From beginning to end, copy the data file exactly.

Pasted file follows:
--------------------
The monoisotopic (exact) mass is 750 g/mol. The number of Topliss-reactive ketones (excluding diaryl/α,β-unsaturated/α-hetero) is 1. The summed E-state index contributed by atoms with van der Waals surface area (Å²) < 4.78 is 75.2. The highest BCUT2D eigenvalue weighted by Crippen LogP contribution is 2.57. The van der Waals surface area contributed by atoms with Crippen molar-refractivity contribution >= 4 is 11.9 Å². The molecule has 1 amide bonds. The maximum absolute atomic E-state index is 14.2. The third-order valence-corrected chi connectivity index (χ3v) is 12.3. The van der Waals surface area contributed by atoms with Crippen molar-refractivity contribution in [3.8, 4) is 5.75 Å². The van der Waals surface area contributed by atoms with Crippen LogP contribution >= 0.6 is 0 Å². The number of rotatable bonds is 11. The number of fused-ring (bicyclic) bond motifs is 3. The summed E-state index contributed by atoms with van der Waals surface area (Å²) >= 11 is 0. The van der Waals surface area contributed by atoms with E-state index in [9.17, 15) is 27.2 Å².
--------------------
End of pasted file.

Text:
The monoisotopic (exact) mass is 750 g/mol. The number of Topliss-reactive ketones (excluding diaryl/α,β-unsaturated/α-hetero) is 1. The summed E-state index contributed by atoms with van der Waals surface area (Å²) < 4.78 is 75.2. The highest BCUT2D eigenvalue weighted by Crippen LogP contribution is 2.57. The van der Waals surface area contributed by atoms with Crippen molar-refractivity contribution >= 4 is 11.9 Å². The molecule has 1 amide bonds. The maximum absolute atomic E-state index is 14.2. The third-order valence-corrected chi connectivity index (χ3v) is 12.3. The van der Waals surface area contributed by atoms with Crippen molar-refractivity contribution in [3.8, 4) is 5.75 Å². The van der Waals surface area contributed by atoms with Crippen LogP contribution >= 0.6 is 0 Å². The number of rotatable bonds is 11. The number of fused-ring (bicyclic) bond motifs is 3. The summed E-state index contributed by atoms with van der Waals surface area (Å²) >= 11 is 0. The van der Waals surface area contributed by atoms with E-state index in [9.17, 15) is 27.2 Å².